People’s perception matters and it’s not only critical, it’s indispensable
“If you’re not branding yourself, you can be sure others do it for you.”
The United National Party (UNP) had a problem with its branding since its earliest days. Being directly and closely identified with the Colombo-based elite usually clad in western suits, foreign-educated, uncomfortable with the vernacular and being confirmed as a political party always backing capitalist economic theories and practices, had been significant and essential elements of the then UNP. These facts are beyond refutation. Furthermore, its leadership from D.S. Senanayake up to J.R. Jayewardene belonged to this exclusive ‘club.’ I have written extensively on this subject, especially on the UNP’s perennial problem of being a ‘slave’ of the Western powers. However, this is more a perception than a fact.
This is where ‘branding’ comes into play. The brand of any product is not what the owner of the product wants it to be; it is what the customer/consumer perceives it to be. This fundamental marketing principle seems to have evaded all the UNP leaders right up to J.R. Jayewardene’s time. Although JR himself had been a woeful victim of this perception problem as far as his own brand was concerned, he managed to put it to rest when he took over the reins of the party. Of all the UNP’s leaders in the fifties, sixties and seventies, JR was portrayed and defined by his political enemies as well as friends as one who was a lackey of the West, who had no empathy for the average man, whose policies and principles were diametrically opposed to those pursued by politicians whose reading of the pulse of the common man was much sharper and more accurate. Nevertheless, before embarking on the making and unmaking of JR’s brand, I hasten to delve into the unmaking of the UNP’s brand in general.
S.W.R.D. Bandaranaike began his political career with the Sinhala Maha Sabha. The Sinhala Maha Sabha was a political party in Ceylon founded by Bandaranaike in 1934-35, substantially in order to promote Sinhalese culture and community interests. Nationalistic in its fundamental outlook and approach to resolving issues of the day, the Sinhala Maha Sabha attracted many a member of the locally-educated elites of the time. Having realised that he could not achieve his personal ambition of becoming the Prime Minister through the UNP, SWRD left it in 1951 and formed Sri Lanka Freedom Party (SLFP).
If there were one politician who understood the underpinnings of political branding at that time, it was Bandaranaike. He not only knew the UNP’s branding deficiencies, he also understood what the need of the majority was at the time. He also knew that the majority Sinhalese Buddhists in Ceylonin the immediate aftermath of Independence was a largely neglected segment of the population and any emotional appeal to that vast majority, if marketed aggressively well, would be a winning formula. In other words, he created an exclusive brand for his party. From the leader downwards -- that is Bandaranaike himself -- to the ordinary electorate organiser, every activist and those Buddhist monks who supported the Bandaranaike cause took that brand new ‘brand’ across the country. Sanga, Veda, Guru, Govi, Kamkaru became that brand. And that was indeed quite a powerful and unreservedly-emotional appeal.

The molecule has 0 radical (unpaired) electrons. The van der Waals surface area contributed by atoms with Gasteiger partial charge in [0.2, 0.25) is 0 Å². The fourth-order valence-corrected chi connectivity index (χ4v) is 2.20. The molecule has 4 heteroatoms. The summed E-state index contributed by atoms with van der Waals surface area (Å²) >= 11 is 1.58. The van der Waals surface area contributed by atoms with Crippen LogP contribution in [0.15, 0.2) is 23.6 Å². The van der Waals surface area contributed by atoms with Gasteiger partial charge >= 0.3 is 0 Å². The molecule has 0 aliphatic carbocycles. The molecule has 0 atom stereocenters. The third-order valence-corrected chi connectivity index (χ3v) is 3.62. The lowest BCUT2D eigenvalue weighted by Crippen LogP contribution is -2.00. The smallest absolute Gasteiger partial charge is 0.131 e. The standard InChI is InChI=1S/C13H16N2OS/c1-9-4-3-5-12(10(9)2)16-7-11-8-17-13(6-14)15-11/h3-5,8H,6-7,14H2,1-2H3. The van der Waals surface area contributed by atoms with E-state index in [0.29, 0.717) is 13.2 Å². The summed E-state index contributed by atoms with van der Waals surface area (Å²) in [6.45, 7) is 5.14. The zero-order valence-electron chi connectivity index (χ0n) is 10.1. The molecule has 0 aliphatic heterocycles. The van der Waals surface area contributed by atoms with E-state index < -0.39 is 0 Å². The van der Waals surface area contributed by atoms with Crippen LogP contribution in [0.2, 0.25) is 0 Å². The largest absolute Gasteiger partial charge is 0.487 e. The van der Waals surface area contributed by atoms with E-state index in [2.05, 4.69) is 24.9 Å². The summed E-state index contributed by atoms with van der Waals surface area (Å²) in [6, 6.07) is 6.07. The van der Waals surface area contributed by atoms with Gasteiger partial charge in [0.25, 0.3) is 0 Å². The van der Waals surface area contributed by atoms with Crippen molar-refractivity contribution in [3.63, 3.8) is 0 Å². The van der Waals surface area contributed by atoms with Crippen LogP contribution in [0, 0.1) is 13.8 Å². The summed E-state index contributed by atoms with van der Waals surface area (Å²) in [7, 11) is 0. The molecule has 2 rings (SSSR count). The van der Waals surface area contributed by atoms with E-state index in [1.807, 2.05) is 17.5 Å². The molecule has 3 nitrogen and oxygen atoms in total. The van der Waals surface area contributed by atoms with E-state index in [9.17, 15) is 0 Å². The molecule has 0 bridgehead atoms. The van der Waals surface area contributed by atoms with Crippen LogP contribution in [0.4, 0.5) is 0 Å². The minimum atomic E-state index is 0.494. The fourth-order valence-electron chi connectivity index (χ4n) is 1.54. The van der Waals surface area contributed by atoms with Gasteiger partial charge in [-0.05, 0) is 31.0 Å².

In order to ‘right the untold wrongs visited upon the overwhelming majority,’ Bandaranaike most lucidly articulated, ‘the country’s political dynamic needs a right about turn.’ By ousting the UNP from power, the majority of the Ceylonese population that consisted of Sinhalese Buddhists who lived in the rural villages could assume a supreme status that they so richly deserved; English-educated and English-speaking Colombo based ‘pukka sahibs’ need to go; commanding heights of the economy must be with the people and in order to achieve that noble goal, all profit-making private business ventures must be nationalised. Caught on the crossroads of the ‘cold war’ between the Western powers led by the United States of America and the Soviet Union-led Eastern European bloc, an appeal to nationalisation of the country’s commanding heights of the economy had increasing charm. Whether Ceylon at the time possessed the administrative and financial wherewithal to run these nationalised institutions was a different matter altogether. Yet the brand that Bandaranaike created endured and it is still relevant today.
This was the genesis of the ‘common man’s party.’ Bandaranaike and his SLFP’s not only went to great lengths to spread this new narrative as a party and the sole representative of the Sinhalese Buddhists; they also took care of the adverse narrative in respect of their main political rival UNP’s brand. Backed by the leftwing political parties at the time, Lanka Sama Samaja Party (LSSP) led by Dr. N.M. Perera, Communist Party (CP) led by Dr. S.A. Wickramasinghe and Viplavakari Sama Samaja Party (VLSSP), later Mahajana Eksath Peramuna (MEP) led by Phillip Gunawardana, the campaign to malign the image of the UNP, the Bandaranaike stalwarts went to work. They were successful up until 1977.